Possible Woodbine Track Expansion in Toronto
The Toronto City Council is poised to reconsider the expansion of Woodbine Track, located in northwest Toronto, to bring jobs and investment to the area.
Woodbine Track Expansion
Following the Toronto City Council’s refusal to allow a new casino to be built in Toronto, the question of whether to allow expanded gaming at the Woodbine racetrack is set to be reintroduced to the municipal lawmakers. Members of the City Council were united in their agreement that Toronto did not need or want a new downtown casino, but many councilors seem ready to agree to a more expansive casino venue at Woodbine.
The Woodbine Entertainment Group, the company that operates the Woodbine Track in northwest Etobicoke, has been lobbying Mayor John Tory to review the May 2013 vote in which both the new casino and the Woodbine expansion were nixed. At that time, councilors approved the ban on the new casino and also banned the expansion of gambling at Woodbine. Woodbine already offers racing along with 3,000 slot machines. The Toronto city councilors felt that no more gaming facilities were needed in the area. The meeting ended with a 40-4 vote that rejected the new casino and a 40-20 vote in which the introduction of table games to Woodbine was also refused.
Now however, the situation has changed and many Toronto lawmakers believe that the time has come to allow Woodbine to expand. Woodbine president Nick Eaves said that expanding Woodbine “is vitally important to the future of the Woodbine racetrack business model and the approximately 7,500 jobs that Woodbine is responsible for.” Eves was referring to both at the track and other casino attractions.
Several of the councilors who were involved in fighting the 2013 push for a downtown waterfront gambling palace in Toronto announced that they are now prepared to revisit the question of the Woodbine track. Councilor Denzil Minnan-Wong, who has opposed all moves to expand gambling in Toronto, called the present Woodbine venue “a very depressing place, where people just feed money and lose their money." But Mayor John Toryhas indicated his interest in reconsidering the notion of adding gaming tables and entertainment facilities to the track in order to give job-starved Rexdale an infusion of capital. Even Minnan-Wong seems open to considering a Woodbine expansion — "Woodbine is different, there's already a racetrack, gambling there, so the impact would be different than smack in the middle of downtown" he said
Tory's office and Woodbine are already in preliminary discussions about the possibility that the city council might now be prepared to approve a change. The mayor, an early supporter of the project, has said publically that he sees the addition of table games to Woodbine as a way to create jobs and attract investment to northwest Toronto.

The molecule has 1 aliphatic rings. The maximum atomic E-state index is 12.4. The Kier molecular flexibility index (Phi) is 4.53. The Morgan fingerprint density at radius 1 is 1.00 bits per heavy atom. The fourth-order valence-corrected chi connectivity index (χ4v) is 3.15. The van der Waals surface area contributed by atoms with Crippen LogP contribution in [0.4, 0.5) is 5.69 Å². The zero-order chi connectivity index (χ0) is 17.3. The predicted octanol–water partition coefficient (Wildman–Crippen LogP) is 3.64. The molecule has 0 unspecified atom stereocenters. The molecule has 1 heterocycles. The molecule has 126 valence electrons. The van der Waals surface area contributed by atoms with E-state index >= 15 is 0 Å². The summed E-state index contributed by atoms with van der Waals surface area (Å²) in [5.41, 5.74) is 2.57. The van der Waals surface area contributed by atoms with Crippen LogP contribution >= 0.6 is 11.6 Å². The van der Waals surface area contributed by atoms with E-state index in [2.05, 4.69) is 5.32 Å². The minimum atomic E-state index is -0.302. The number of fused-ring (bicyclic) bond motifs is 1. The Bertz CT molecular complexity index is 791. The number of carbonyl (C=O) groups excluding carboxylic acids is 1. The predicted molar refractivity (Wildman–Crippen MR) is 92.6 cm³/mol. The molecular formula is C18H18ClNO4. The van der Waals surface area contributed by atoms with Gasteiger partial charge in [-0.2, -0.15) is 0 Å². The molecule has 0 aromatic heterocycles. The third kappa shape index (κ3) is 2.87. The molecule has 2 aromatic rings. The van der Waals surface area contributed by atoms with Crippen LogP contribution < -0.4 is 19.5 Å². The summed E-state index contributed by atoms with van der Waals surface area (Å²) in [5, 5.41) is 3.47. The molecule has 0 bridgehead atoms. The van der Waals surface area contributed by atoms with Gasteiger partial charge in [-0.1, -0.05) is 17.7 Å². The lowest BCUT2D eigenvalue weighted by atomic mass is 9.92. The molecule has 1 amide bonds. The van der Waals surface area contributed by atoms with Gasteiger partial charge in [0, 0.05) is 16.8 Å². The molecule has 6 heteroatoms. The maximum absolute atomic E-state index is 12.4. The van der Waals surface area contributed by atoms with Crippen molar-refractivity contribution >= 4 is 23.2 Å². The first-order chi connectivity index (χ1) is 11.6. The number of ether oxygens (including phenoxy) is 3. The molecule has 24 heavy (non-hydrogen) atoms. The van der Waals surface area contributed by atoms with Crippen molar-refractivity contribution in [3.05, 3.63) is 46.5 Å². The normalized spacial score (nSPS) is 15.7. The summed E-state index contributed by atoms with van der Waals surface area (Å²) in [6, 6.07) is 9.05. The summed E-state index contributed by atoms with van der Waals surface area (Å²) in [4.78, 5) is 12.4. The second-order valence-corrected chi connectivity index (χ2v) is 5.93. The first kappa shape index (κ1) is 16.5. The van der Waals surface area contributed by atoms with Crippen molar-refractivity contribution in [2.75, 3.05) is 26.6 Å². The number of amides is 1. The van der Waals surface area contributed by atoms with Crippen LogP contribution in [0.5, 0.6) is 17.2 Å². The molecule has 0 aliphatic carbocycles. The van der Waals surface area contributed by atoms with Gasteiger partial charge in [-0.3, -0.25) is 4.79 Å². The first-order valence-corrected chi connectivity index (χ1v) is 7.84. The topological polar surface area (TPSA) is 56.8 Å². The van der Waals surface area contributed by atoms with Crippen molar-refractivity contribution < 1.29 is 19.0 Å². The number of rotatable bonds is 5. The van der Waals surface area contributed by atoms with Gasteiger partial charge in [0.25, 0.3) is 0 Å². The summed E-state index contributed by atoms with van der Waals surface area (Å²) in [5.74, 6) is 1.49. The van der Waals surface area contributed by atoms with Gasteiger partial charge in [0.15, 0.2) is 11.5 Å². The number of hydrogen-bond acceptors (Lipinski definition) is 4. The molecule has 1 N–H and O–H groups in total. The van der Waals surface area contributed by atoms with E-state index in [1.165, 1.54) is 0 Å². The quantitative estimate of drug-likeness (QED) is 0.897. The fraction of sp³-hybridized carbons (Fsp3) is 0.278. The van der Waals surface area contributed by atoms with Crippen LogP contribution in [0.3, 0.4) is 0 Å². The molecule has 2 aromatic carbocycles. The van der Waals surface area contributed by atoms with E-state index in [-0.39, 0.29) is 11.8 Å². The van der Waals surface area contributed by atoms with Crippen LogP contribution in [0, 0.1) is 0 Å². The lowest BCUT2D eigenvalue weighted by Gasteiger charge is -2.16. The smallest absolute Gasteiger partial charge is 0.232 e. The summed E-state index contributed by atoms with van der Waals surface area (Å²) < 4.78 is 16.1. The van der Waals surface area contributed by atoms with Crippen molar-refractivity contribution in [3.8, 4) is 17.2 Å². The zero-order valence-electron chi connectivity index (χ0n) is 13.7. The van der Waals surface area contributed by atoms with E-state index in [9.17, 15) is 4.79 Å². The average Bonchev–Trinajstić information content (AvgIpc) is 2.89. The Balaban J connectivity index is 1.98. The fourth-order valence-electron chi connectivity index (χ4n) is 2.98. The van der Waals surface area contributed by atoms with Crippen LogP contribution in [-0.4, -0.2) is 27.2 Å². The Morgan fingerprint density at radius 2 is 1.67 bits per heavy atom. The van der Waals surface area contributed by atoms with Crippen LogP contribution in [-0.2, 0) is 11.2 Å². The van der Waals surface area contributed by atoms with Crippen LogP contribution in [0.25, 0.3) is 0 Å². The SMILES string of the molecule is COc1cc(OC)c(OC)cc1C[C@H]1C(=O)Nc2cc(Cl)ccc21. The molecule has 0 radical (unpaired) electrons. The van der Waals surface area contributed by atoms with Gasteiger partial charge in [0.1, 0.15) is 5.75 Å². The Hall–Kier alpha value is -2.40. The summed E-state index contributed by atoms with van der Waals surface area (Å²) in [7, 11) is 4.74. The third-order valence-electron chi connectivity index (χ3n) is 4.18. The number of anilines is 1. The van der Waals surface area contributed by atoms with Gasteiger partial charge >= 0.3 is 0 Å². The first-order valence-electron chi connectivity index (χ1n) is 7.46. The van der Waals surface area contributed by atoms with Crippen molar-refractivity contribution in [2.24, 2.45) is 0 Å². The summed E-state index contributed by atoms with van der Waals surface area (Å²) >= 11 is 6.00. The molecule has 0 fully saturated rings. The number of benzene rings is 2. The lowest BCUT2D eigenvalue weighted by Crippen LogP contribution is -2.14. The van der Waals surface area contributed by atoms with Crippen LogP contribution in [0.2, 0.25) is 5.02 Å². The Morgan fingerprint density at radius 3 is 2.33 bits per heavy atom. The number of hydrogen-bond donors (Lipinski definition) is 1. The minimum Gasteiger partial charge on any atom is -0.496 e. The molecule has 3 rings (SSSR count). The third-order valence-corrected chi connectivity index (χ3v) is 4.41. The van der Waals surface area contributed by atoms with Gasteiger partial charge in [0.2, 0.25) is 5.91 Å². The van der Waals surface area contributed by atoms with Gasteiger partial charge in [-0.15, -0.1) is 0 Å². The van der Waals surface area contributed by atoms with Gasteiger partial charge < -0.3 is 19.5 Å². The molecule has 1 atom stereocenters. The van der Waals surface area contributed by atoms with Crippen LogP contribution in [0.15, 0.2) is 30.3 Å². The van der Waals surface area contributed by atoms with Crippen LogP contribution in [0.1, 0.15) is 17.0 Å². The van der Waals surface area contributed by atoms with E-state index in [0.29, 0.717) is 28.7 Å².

Tory would like to see a Woodbine casino develop and turn into a broad entertainment complex. He believes that the addition of hotel and retail options would create additional jobs and would attract significant investment in this struggling part of the city. A stand-alone “box casino” would add nothing to the area, Tory has said, but an entertainment complex could provide a big boost to that section of the city.
Preparing for a Re-vote
If Woodbine is ready to consider such a complex, Tory said, he will put a request for a staff report on the executive committee agenda. Such a report is a precursor to a council re-vote. Councilor James Pasternak, who is an executive committee member and opposed the downtown casino in the May 2013 vote, responded to the possibility that jobs would be created by expanding the track" That has to come to the council floor â€” (I am) a little reluctant to go that route but we have to examine it." Another past opponent, Maureen Lynett, who co-founded the No Casino Toronto grassroots group, had strongly opposed the downtown casino in 2013 but now, many of her group’s members have thrown their support behind the expansion of Woodbine. Lynett said that she is concerned that downtown casino proponents might be using Woodbine to breathe life back into the waterfront bid. "We are hearing rumblings that the casino giants are circling around Toronto again and knocking on the door of our new mayor" No Casino Toronto has recently warned its members.
For his part, Tory is open to rekindling the debate if it involves an "entertainment destination" with hotel, restaurant and other amenities. His hope is that such a center would bring jobs to economically depressed Rexdale area and would provide more economic advancement than a stand-alone "box casino" would.
Nick Eaves of the Woodbine Entertainment Group sent Tory a letter in which he makes the case for expanded gaming on a large scale. In addition to the concept of an entertainment complex, Eaves emphasized the need to address Woodbine's mandate to grow Ontario's horse breeding and racing industry. But Tory has made it clear that no track expansion will take place without the inclusion of an entertainment center.
Local leaders are also looking at a Woodbine expansion with open eyes. Sarah Doucette, counselor for Ward 13, opposed the Woodbine prohibition in 2013 but is considering supporting a casino there. “The slots have been there for years and nobody's heard â€˜boo' she said.” I am concerned about the possibility of losing jobs at the race track. I don't see Woodbine at all as being like a downtown location." And councilor for Ward One Etobicoke North, Vince Crisanti, who was tasked by the mayor to find economic development opportunities for the city's job-starved northwest corner, has become a leading proponent for an expanded Woodbine.
OLG, for its part, says that as part of its modernization process, it will only consider expanded or new gaming facilities in municipalities that are willing to host such a casino venue.